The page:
Marching around saying it's 'bullshit' whilst our politicians tour their constituencies in stab-proof vests, our bankers screw society for personal gain, our teachers describe classrooms as battlegrounds, our towns and parks have become no-go zones most evenings, our social workers come across the most appalling instances of abuse, just to name but a few of the most obvious examples - well, I think you need to produce a little more than some statistics and a bit of bad language to turn the narrative around.

Sunder Katwala said...


Thanks for your comment. Chris Grayling's defence of his dodgy crime statistics was that, whether right or wrong, they resonated with people. Clearly, it is difficult to have a debate *about evidence* if people want to retreat to a claim that stats are meaningless anyway.

But I think what attitude surveys have tended to show is that people tend to be more optimistic about their local area and their direct experiences, but believe the broader national picture is much worse. Part of the difference is how media coverage drives our perceptions. The Tories have sought to both benefit from and reinforce negative perceptions, and have done so effectively.

What they appear to have been unable to do is point to major areas (violent crime, teenage pregnancy) where things are getting worse. That is why the statistical slip would seem to be part of a broader pattern of having to stretch and invent evidence to fit an agenda.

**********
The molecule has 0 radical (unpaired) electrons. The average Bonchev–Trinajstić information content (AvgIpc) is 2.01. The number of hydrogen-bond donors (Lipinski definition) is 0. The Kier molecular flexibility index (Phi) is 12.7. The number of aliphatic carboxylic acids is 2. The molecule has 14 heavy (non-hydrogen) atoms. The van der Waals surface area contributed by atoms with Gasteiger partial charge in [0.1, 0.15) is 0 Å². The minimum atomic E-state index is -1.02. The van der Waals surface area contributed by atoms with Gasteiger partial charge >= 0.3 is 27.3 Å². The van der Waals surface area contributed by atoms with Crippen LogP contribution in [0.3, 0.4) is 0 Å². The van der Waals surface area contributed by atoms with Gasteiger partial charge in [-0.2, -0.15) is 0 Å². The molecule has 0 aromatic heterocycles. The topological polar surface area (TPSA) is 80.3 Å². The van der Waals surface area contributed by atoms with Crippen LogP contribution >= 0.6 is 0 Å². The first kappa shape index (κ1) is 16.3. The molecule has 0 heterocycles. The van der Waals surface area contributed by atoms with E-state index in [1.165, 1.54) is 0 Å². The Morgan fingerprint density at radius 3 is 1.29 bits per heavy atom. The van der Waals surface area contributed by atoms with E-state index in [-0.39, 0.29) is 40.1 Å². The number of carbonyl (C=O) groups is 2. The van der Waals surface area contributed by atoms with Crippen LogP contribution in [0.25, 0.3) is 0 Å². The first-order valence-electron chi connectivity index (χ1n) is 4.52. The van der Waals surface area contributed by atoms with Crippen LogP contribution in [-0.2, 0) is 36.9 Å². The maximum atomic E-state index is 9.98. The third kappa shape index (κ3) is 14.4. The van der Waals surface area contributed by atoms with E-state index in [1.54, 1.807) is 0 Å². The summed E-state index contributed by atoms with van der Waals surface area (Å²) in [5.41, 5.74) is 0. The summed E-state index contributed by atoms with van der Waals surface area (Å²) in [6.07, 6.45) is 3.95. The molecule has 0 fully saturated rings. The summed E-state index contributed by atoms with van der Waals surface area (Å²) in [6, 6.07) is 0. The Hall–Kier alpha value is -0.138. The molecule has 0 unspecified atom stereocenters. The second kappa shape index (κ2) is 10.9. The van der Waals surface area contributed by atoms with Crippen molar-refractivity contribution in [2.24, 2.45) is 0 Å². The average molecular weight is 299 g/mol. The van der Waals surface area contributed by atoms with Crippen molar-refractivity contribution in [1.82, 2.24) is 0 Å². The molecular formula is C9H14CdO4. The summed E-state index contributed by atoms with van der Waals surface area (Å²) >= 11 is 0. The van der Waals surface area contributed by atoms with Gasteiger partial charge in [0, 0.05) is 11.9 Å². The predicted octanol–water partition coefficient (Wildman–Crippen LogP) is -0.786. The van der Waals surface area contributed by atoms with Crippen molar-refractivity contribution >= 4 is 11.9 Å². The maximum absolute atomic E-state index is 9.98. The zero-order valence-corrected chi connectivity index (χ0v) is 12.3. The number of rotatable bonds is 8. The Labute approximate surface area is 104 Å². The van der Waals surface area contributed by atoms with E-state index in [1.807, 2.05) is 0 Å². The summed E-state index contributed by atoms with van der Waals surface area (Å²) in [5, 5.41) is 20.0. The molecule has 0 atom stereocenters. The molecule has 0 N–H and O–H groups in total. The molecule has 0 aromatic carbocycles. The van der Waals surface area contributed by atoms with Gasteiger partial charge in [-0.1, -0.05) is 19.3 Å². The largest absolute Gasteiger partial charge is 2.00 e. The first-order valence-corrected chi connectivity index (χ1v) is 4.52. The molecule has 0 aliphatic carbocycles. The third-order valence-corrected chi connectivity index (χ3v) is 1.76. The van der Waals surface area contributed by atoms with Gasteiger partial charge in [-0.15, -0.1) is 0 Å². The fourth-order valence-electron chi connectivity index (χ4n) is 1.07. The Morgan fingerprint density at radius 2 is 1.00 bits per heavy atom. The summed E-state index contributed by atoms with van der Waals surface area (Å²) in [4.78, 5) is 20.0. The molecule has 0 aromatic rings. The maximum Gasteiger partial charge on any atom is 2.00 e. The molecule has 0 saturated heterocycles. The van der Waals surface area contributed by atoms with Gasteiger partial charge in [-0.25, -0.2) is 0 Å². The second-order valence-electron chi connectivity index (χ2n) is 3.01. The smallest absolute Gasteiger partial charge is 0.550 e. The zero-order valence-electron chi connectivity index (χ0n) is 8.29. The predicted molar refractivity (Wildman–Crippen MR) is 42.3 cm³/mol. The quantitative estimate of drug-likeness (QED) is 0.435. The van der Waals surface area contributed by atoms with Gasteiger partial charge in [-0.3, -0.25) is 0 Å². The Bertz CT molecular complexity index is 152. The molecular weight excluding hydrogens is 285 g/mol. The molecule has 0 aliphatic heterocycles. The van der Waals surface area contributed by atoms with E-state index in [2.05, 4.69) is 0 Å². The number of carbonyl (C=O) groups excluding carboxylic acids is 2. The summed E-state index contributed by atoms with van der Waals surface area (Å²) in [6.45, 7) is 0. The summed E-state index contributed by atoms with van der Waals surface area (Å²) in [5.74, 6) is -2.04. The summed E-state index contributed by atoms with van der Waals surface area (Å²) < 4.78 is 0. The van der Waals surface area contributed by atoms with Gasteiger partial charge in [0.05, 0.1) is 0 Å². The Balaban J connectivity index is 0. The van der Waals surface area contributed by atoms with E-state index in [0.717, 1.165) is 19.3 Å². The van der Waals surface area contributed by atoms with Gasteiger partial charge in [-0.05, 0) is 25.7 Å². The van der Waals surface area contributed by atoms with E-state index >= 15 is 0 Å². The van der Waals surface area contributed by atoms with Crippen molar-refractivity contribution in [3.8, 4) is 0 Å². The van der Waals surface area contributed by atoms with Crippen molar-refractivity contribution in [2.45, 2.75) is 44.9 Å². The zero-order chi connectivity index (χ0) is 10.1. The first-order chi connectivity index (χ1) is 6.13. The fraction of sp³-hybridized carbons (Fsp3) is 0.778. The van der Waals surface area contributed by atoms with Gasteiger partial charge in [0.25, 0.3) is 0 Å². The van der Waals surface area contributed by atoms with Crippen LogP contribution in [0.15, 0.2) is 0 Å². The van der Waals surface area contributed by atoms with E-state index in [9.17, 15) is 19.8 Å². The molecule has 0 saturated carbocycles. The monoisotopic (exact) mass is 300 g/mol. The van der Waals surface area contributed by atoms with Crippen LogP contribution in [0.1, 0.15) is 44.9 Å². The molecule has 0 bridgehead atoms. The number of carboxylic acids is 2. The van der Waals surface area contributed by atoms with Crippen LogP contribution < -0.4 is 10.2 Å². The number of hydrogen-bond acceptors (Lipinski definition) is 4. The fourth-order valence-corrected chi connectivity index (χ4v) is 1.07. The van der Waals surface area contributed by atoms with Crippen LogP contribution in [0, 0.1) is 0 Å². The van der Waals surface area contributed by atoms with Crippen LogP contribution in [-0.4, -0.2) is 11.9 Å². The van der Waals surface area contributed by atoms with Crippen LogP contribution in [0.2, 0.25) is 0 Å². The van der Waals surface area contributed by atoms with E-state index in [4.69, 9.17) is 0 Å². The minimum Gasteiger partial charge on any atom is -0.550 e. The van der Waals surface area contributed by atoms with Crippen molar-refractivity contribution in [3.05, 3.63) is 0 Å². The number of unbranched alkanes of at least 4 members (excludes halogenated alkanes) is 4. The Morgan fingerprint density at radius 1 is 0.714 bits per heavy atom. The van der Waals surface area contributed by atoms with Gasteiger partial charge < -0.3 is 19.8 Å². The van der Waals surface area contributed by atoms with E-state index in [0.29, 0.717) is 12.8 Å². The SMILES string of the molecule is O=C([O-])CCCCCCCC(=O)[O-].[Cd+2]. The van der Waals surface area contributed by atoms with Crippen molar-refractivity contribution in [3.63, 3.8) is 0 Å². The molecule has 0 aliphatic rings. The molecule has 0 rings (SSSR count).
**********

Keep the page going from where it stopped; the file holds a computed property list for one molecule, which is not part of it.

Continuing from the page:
The Economist articles offered an intelligent and nuanced account. Most macro trends show long-term and recent improvements; but this broad "broken society" claim simply misses the areas which should be of most concern in a more forensic and accurate account; there are important issues and pressures arising from growing inequality and other factors.

Doing much more to strengthen reciprocity and trust in society (at the top, at the bottom and everywhere else) is an important goal. This sort of scare-mongering isn't likely to help achieve it; rather the opposite.

Alistair Fitchett said...

What Michael says is true, up to a point, but isn't it a bit of a chicken and egg situation? Is the narrative people choose to see and repeat because that is the narrative mediated to them, or is the media narrative really reflecting what most people truly believe to be the case?

How do we as a society (nationally, globally) break the debilitating cycle of mistrust and fear? Is that even possible, or is it human nature?